Members of the public might have agreed with the Prime Minister's claim that the elected opposition was a "mouse in the House" only because the lions on the Internet were roaring louder than anyone else.

Why did the Internet activists- turned-politicians fare so badly in the elections, then?

Opposition politicians with social media and activist backgrounds - like Mr Roy Ngerng and Ms Han Hui Hui - were resoundingly defeated with some of the worst vote shares this election (21.4 per cent and 10 per cent respectively).

Some voters may agree that these activists are raising important questions. But far more voters were concerned that these candidates - and their parties - simply lacked the ability or credentials to capably manage town councils and discharge the responsibilities of an elected Member of Parliament.

The truth is that today, there is no need to pay for what you can get for free - since anyone can now raise an issue to the Government on social media, why elect a candidate whose main qualification for office is that ability alone?

Social media cannot be a substitute for an opposition presence in Parliament and on the ground.

The key function of an opposition in most parliamentary democracies is to provide an alternative potential government, thereby contributing to the stability and continuity of the nation.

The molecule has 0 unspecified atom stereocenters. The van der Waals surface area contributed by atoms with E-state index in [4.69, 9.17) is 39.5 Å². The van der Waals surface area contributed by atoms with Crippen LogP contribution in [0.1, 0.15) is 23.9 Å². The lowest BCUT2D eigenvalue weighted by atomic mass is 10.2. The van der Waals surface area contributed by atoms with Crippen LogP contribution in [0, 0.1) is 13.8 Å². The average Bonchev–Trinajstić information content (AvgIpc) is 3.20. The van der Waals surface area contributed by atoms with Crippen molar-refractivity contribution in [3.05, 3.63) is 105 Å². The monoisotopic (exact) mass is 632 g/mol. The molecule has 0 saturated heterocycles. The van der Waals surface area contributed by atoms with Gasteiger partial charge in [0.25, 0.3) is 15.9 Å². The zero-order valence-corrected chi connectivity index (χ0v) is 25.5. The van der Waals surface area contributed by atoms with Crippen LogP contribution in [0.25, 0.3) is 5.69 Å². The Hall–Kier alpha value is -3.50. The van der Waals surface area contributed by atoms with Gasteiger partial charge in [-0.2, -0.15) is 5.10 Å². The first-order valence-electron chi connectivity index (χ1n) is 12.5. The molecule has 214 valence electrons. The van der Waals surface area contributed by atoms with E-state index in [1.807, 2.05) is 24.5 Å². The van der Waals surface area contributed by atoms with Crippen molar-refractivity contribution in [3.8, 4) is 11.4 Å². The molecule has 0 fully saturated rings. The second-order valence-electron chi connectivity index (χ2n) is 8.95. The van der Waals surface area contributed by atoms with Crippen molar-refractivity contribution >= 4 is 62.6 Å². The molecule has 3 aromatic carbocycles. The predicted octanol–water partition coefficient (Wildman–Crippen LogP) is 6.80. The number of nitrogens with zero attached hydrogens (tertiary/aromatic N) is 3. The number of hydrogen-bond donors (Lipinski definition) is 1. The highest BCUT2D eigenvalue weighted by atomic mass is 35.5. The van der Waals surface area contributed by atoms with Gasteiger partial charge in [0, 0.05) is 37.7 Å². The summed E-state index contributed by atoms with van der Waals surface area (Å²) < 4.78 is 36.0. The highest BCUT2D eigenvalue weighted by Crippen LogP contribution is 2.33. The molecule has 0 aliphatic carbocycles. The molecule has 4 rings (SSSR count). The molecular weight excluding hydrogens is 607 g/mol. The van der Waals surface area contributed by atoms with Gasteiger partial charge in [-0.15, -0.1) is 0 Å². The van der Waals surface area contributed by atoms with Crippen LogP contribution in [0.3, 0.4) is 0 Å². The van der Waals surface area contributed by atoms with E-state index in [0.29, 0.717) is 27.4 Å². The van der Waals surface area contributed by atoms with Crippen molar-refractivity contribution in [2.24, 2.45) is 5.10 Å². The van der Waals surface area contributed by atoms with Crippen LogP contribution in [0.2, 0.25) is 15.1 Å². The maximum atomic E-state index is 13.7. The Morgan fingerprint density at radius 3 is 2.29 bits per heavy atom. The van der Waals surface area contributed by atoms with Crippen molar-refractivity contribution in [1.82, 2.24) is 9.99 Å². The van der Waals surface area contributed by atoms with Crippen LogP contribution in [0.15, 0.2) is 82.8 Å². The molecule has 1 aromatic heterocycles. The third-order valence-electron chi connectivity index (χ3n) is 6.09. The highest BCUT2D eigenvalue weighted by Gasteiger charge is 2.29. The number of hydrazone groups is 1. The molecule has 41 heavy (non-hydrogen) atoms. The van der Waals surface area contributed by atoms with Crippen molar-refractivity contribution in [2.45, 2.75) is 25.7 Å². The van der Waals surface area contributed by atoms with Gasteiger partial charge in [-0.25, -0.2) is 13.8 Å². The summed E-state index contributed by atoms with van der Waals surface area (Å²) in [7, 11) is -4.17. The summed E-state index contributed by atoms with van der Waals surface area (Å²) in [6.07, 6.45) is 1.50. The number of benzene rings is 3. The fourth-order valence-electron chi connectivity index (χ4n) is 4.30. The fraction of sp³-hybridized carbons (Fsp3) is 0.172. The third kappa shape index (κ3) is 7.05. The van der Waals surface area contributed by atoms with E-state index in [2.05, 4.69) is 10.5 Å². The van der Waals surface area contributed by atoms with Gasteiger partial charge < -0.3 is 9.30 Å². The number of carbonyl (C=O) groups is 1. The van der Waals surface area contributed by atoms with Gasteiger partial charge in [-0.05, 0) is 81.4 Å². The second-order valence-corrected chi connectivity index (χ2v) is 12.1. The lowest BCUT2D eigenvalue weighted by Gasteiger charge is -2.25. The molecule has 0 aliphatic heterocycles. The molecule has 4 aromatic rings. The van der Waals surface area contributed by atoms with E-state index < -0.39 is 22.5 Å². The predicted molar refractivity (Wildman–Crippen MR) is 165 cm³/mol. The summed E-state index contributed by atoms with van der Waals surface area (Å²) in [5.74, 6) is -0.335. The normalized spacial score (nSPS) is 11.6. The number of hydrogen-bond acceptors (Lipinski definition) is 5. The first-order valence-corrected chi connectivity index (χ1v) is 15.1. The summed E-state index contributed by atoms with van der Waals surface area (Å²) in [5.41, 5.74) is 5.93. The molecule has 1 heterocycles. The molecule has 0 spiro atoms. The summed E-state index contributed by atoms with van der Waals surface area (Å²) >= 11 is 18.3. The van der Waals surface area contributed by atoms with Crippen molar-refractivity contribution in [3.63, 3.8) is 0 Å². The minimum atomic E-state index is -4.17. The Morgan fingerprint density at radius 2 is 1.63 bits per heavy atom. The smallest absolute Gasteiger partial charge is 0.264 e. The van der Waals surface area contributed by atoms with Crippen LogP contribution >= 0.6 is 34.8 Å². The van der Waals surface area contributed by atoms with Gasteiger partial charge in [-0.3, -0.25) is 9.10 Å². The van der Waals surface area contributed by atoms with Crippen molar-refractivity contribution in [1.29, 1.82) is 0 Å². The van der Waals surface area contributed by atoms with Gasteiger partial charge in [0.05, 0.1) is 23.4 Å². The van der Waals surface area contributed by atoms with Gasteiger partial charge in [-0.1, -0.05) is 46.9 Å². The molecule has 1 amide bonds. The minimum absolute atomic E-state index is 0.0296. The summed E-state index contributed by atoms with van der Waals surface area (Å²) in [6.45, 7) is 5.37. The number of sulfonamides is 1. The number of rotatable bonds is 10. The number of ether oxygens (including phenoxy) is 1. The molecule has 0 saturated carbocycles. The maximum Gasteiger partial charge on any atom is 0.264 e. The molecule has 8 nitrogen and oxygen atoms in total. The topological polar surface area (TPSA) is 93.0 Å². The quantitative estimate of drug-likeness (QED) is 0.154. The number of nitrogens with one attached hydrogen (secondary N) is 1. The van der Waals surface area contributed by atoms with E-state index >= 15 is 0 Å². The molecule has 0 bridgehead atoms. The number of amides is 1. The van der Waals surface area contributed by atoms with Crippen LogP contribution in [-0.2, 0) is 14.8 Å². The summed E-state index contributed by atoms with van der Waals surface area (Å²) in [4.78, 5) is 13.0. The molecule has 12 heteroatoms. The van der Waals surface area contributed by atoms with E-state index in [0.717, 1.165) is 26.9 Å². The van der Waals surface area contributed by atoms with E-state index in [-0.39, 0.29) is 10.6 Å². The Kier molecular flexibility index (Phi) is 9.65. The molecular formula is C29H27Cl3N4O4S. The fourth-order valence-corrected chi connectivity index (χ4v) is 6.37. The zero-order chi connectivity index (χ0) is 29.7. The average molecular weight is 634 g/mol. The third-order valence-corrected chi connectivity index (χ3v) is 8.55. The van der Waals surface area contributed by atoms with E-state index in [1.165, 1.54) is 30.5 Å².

Clearly, social media activists - and our present opposition presence - do not fulfil this function. But for many voters, having a voice that regularly grounds the Government in the reality of our lives, and brings the Government to task when things go wrong, may be enough at this stage in our political development.

The opposition can no longer justify their existence simply by claiming to be that voice - the people have taken that responsibility upon themselves.

 

The opposition may have to move beyond framing themselves in terms of being a "check and balance" in Parliament.

In a parliamentary system with a strong government, no opposition party can block or amend Bills or policies. The real check on the government comes from the potential that their policies and mandate will be contested, either at the ballot box or in the court of public opinion.

Weaker opposition parties, which rely largely on promises they cannot keep and claims of promoting the people's voice in Parliament, are simply unelectable, now more so than ever.

Social media has weakened their claim to speak truth to power, rather than strengthened it, by placing the power to contest the government narrative in the hands of ordinary Singaporeans. While the weaker opposition parties have a constitutional right to continue contesting elections by tilting at windmills, Singapore's political development demands better.

• The writer is a senior lecturer at UniSIM College, SIM University.

A version of this article appeared in the print edition of The Straits Times on September 16, 2015, with the headline 'General Election 2015 Social media and the eclipse of the opposition'. Print Edition | Subscribe